The Carbon Credit Program pays producers to store          greenhouse gas emissions will include using lower           for every dollar made by the rancher or farmer in
carbon dioxide in their soil through practices such          carbon fuel, and increasing fuel efficiencies of cars       this program, there is an additional 33 cents added
as no-till cropping or other conservation practices,         and buildings. Those efforts will take time to develop      to the economy of the state.
which reduces greenhouse gas emissions into the              and implement, continued Clark. Companies that              (Lance Brower is farm business management and
atmosphere. The 830,000 acres first enrolled in the          buy carbon credits through the CCX include Ford,            economics extension agent in Stutsman County.)
program “sequestered” 652,200 metric tons of carbon          the University of Minnesota, Eastman Kodak, IBM,
dioxide – the equivalent of offsetting the annual            Cargill, Smithfield Foods, Amtrak, and the City of
carbon emissions from 130,440 automobiles.                   Portland.
  Farmers Union was approved as an aggregator in               Due to the overwhelming interest by producers
2006 by the Chicago Climate Exchange to pool and             outside of North Dakota, the program was launched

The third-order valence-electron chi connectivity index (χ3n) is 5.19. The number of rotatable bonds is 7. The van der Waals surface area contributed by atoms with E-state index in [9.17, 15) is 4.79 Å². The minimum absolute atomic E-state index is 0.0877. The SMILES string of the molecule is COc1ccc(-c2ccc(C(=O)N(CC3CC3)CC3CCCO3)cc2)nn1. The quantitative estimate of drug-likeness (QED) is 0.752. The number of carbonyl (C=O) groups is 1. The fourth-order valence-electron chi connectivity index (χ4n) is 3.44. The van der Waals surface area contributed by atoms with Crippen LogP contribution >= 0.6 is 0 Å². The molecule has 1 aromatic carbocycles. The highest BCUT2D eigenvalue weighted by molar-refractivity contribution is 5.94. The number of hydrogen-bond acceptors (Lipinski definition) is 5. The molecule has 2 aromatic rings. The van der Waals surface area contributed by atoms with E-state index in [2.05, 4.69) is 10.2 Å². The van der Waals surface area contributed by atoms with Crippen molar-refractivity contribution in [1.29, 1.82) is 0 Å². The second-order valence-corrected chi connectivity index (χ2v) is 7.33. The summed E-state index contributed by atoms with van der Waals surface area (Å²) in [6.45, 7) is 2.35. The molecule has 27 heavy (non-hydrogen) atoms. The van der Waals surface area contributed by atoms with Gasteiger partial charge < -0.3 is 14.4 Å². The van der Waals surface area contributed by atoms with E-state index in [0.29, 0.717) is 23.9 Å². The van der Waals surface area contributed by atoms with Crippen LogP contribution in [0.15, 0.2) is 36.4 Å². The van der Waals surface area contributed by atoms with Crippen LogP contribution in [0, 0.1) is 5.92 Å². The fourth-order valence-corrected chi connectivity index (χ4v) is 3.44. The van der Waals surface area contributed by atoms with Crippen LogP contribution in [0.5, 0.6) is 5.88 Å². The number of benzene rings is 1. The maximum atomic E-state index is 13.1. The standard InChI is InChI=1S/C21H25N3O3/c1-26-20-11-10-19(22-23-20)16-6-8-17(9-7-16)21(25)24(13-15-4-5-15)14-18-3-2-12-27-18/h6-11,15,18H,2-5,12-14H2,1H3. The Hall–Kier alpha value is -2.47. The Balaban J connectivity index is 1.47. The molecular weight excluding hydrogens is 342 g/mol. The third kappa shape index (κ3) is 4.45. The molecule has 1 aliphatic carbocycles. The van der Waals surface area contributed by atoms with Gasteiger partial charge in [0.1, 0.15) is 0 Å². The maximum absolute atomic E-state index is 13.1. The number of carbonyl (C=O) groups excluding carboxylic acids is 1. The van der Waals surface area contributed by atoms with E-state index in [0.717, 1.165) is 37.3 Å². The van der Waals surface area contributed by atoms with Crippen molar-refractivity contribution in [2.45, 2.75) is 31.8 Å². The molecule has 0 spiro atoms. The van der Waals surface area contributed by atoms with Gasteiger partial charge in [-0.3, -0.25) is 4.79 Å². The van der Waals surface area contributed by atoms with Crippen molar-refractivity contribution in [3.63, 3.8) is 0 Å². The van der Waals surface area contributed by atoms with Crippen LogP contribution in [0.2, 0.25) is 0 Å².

market blocks of carbon credits through the exchange.        nationwide in October of 2006 through National
The CCX is the world’s first greenhouse gas emission         Farmers Union. NDFU is the fiscal agent for the
registry, reduction and trading system.                      national organization – selling the offsets, maintaining
  Producers who enroll in the program receive an             a database and web site, and enrolling producers.
annual payment based on prevailing carbon market               To learn more about the Carbon Credit Program or            Summit speakers Mark Leibig and Nathan Clark
prices. When the program began, carbon credits were          to enroll, go to
May 2008                                                                                                                                          Page 6
                                                                                                                           Union Farmer
                                                                                                                            Risk Management